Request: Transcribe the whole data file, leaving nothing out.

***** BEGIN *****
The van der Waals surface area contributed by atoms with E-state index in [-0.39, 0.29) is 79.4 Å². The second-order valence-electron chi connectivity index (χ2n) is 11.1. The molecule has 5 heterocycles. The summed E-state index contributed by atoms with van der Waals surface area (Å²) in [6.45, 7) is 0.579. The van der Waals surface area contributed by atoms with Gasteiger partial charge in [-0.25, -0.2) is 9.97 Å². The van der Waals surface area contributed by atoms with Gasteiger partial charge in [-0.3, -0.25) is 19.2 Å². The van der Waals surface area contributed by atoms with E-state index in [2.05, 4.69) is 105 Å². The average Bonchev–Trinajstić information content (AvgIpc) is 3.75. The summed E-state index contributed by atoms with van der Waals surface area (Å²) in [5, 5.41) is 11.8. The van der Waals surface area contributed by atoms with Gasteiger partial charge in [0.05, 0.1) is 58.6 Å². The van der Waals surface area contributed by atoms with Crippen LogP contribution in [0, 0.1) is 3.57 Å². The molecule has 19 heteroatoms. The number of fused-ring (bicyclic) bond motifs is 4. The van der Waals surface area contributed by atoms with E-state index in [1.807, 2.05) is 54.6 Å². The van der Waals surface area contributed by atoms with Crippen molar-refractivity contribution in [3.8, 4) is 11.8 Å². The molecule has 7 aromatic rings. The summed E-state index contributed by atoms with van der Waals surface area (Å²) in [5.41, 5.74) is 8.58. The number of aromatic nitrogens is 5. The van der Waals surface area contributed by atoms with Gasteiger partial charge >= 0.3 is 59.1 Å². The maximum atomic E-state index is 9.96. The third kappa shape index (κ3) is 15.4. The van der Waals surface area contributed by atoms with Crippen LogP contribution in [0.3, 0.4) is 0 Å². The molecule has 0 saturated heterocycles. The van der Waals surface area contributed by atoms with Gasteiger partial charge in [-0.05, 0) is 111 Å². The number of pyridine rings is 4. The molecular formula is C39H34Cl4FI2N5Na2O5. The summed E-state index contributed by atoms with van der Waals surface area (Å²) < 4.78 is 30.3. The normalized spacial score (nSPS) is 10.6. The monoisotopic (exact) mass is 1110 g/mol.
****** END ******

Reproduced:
The van der Waals surface area contributed by atoms with E-state index in [-0.39, 0.29) is 79.4 Å². The second-order valence-electron chi connectivity index (χ2n) is 11.1. The molecule has 5 heterocycles. The summed E-state index contributed by atoms with van der Waals surface area (Å²) in [6.45, 7) is 0.579. The van der Waals surface area contributed by atoms with Gasteiger partial charge in [-0.25, -0.2) is 9.97 Å². The van der Waals surface area contributed by atoms with Gasteiger partial charge in [-0.3, -0.25) is 19.2 Å². The van der Waals surface area contributed by atoms with E-state index in [2.05, 4.69) is 105 Å². The average Bonchev–Trinajstić information content (AvgIpc) is 3.75. The summed E-state index contributed by atoms with van der Waals surface area (Å²) in [5, 5.41) is 11.8. The van der Waals surface area contributed by atoms with Gasteiger partial charge in [0.05, 0.1) is 58.6 Å². The van der Waals surface area contributed by atoms with Crippen LogP contribution in [0, 0.1) is 3.57 Å². The molecule has 19 heteroatoms. The number of fused-ring (bicyclic) bond motifs is 4. The van der Waals surface area contributed by atoms with E-state index in [1.807, 2.05) is 54.6 Å². The van der Waals surface area contributed by atoms with Crippen molar-refractivity contribution in [3.8, 4) is 11.8 Å². The molecule has 7 aromatic rings. The summed E-state index contributed by atoms with van der Waals surface area (Å²) in [5.41, 5.74) is 8.58. The number of aromatic nitrogens is 5. The van der Waals surface area contributed by atoms with Gasteiger partial charge >= 0.3 is 59.1 Å². The maximum atomic E-state index is 9.96. The third kappa shape index (κ3) is 15.4. The van der Waals surface area contributed by atoms with Crippen LogP contribution in [0.3, 0.4) is 0 Å². The molecule has 0 saturated heterocycles. The van der Waals surface area contributed by atoms with Gasteiger partial charge in [-0.05, 0) is 111 Å². The number of pyridine rings is 4. The molecular formula is C39H34Cl4FI2N5Na2O5. The summed E-state index contributed by atoms with van der Waals surface area (Å²) < 4.78 is 30.3. The normalized spacial score (nSPS) is 10.6. The monoisotopic (exact) mass is 1110 g/mol.